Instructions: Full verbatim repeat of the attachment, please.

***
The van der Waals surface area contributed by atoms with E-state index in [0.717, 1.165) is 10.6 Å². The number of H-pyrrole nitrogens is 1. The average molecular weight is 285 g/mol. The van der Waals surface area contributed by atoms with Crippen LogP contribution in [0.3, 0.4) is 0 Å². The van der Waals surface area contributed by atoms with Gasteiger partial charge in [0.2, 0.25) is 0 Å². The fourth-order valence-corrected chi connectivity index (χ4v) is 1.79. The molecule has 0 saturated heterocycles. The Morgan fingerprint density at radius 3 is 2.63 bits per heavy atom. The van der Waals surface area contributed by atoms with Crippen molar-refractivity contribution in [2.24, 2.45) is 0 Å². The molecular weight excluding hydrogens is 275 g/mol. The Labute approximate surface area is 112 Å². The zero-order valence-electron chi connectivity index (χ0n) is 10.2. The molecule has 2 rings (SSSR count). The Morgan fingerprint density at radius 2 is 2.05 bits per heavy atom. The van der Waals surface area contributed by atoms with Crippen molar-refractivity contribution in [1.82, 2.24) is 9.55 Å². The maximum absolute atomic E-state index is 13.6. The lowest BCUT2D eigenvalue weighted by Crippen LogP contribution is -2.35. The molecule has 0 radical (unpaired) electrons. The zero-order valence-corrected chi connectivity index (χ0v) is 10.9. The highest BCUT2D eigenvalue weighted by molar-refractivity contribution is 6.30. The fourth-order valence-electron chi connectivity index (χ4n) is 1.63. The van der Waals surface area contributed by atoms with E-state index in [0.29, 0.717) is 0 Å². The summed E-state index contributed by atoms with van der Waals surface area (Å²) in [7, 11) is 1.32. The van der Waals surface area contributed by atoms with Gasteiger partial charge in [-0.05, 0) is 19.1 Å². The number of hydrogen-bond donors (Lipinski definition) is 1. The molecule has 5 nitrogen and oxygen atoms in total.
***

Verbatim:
The van der Waals surface area contributed by atoms with E-state index in [0.717, 1.165) is 10.6 Å². The number of H-pyrrole nitrogens is 1. The average molecular weight is 285 g/mol. The van der Waals surface area contributed by atoms with Crippen LogP contribution in [0.3, 0.4) is 0 Å². The van der Waals surface area contributed by atoms with Gasteiger partial charge in [0.2, 0.25) is 0 Å². The fourth-order valence-corrected chi connectivity index (χ4v) is 1.79. The molecule has 0 saturated heterocycles. The Morgan fingerprint density at radius 3 is 2.63 bits per heavy atom. The van der Waals surface area contributed by atoms with Crippen molar-refractivity contribution in [2.24, 2.45) is 0 Å². The molecular weight excluding hydrogens is 275 g/mol. The Labute approximate surface area is 112 Å². The zero-order valence-electron chi connectivity index (χ0n) is 10.2. The molecule has 2 rings (SSSR count). The Morgan fingerprint density at radius 2 is 2.05 bits per heavy atom. The van der Waals surface area contributed by atoms with Crippen molar-refractivity contribution in [1.82, 2.24) is 9.55 Å². The maximum absolute atomic E-state index is 13.6. The lowest BCUT2D eigenvalue weighted by Crippen LogP contribution is -2.35. The molecule has 0 radical (unpaired) electrons. The zero-order valence-corrected chi connectivity index (χ0v) is 10.9. The highest BCUT2D eigenvalue weighted by molar-refractivity contribution is 6.30. The fourth-order valence-electron chi connectivity index (χ4n) is 1.63. The van der Waals surface area contributed by atoms with E-state index in [0.29, 0.717) is 0 Å². The summed E-state index contributed by atoms with van der Waals surface area (Å²) in [7, 11) is 1.32. The van der Waals surface area contributed by atoms with Gasteiger partial charge in [-0.05, 0) is 19.1 Å². The number of hydrogen-bond donors (Lipinski definition) is 1. The molecule has 5 nitrogen and oxygen atoms in total.